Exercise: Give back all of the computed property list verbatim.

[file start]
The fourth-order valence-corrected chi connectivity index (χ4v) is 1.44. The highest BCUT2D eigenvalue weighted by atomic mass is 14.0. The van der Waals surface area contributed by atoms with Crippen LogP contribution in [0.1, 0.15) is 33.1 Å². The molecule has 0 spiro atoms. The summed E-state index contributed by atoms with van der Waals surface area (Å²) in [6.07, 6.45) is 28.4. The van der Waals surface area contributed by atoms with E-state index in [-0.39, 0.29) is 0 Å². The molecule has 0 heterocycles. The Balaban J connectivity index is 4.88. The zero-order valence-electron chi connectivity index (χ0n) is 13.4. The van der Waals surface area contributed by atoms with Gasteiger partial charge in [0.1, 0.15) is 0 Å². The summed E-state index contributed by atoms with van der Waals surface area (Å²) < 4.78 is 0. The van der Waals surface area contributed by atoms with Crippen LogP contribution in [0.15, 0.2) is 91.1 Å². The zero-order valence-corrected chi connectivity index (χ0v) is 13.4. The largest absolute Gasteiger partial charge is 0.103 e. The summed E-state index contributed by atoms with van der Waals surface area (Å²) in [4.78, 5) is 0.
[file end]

The fourth-order valence-corrected chi connectivity index (χ4v) is 1.44. The highest BCUT2D eigenvalue weighted by atomic mass is 14.0. The van der Waals surface area contributed by atoms with Crippen LogP contribution in [0.1, 0.15) is 33.1 Å². The molecule has 0 spiro atoms. The summed E-state index contributed by atoms with van der Waals surface area (Å²) in [6.07, 6.45) is 28.4. The van der Waals surface area contributed by atoms with E-state index in [-0.39, 0.29) is 0 Å². The molecule has 0 heterocycles. The Balaban J connectivity index is 4.88. The zero-order valence-electron chi connectivity index (χ0n) is 13.4. The van der Waals surface area contributed by atoms with Gasteiger partial charge in [0.1, 0.15) is 0 Å². The summed E-state index contributed by atoms with van der Waals surface area (Å²) < 4.78 is 0. The van der Waals surface area contributed by atoms with Crippen LogP contribution in [0.15, 0.2) is 91.1 Å². The zero-order valence-corrected chi connectivity index (χ0v) is 13.4. The largest absolute Gasteiger partial charge is 0.103 e. The summed E-state index contributed by atoms with van der Waals surface area (Å²) in [4.78, 5) is 0.